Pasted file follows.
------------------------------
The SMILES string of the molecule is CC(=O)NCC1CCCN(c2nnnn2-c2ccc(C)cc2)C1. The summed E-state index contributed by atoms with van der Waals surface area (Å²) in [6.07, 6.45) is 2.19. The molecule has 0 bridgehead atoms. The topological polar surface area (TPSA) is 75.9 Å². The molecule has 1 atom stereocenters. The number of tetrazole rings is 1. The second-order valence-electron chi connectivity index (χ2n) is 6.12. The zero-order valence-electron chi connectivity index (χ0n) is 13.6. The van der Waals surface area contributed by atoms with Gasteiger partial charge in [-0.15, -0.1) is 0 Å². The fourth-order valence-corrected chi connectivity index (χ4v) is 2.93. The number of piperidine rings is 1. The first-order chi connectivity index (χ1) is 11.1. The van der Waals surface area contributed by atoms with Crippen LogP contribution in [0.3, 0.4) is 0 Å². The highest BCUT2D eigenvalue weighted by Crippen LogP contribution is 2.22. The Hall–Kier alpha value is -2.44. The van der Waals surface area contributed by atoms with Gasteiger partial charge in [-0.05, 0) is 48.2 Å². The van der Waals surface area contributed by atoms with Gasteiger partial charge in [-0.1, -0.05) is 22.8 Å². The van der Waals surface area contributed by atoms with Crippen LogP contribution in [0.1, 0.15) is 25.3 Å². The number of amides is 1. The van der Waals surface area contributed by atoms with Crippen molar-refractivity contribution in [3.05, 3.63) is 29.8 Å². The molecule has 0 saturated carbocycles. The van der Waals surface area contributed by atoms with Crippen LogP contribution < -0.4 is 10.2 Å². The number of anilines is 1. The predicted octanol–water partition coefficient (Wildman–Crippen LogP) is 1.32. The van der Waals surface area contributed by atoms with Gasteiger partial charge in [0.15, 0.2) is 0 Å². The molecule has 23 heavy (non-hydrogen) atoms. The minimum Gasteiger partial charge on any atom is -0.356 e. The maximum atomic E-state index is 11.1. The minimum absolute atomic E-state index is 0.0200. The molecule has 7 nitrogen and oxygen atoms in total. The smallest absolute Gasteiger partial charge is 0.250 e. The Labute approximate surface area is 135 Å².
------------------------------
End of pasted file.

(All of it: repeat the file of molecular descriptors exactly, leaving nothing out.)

The SMILES string of the molecule is CC(=O)NCC1CCCN(c2nnnn2-c2ccc(C)cc2)C1. The summed E-state index contributed by atoms with van der Waals surface area (Å²) in [6.07, 6.45) is 2.19. The molecule has 0 bridgehead atoms. The topological polar surface area (TPSA) is 75.9 Å². The molecule has 1 atom stereocenters. The number of tetrazole rings is 1. The second-order valence-electron chi connectivity index (χ2n) is 6.12. The zero-order valence-electron chi connectivity index (χ0n) is 13.6. The van der Waals surface area contributed by atoms with Gasteiger partial charge in [-0.15, -0.1) is 0 Å². The fourth-order valence-corrected chi connectivity index (χ4v) is 2.93. The number of piperidine rings is 1. The first-order chi connectivity index (χ1) is 11.1. The van der Waals surface area contributed by atoms with Crippen LogP contribution in [0.3, 0.4) is 0 Å². The highest BCUT2D eigenvalue weighted by Crippen LogP contribution is 2.22. The Hall–Kier alpha value is -2.44. The van der Waals surface area contributed by atoms with Gasteiger partial charge in [-0.05, 0) is 48.2 Å². The van der Waals surface area contributed by atoms with Gasteiger partial charge in [-0.1, -0.05) is 22.8 Å². The van der Waals surface area contributed by atoms with Crippen LogP contribution in [0.1, 0.15) is 25.3 Å². The number of amides is 1. The van der Waals surface area contributed by atoms with Crippen molar-refractivity contribution in [3.05, 3.63) is 29.8 Å². The molecule has 0 saturated carbocycles. The van der Waals surface area contributed by atoms with Crippen LogP contribution < -0.4 is 10.2 Å². The number of anilines is 1. The predicted octanol–water partition coefficient (Wildman–Crippen LogP) is 1.32. The van der Waals surface area contributed by atoms with Gasteiger partial charge in [0.15, 0.2) is 0 Å². The molecule has 23 heavy (non-hydrogen) atoms. The minimum Gasteiger partial charge on any atom is -0.356 e. The maximum atomic E-state index is 11.1. The minimum absolute atomic E-state index is 0.0200. The molecule has 7 nitrogen and oxygen atoms in total. The smallest absolute Gasteiger partial charge is 0.250 e. The Labute approximate surface area is 135 Å².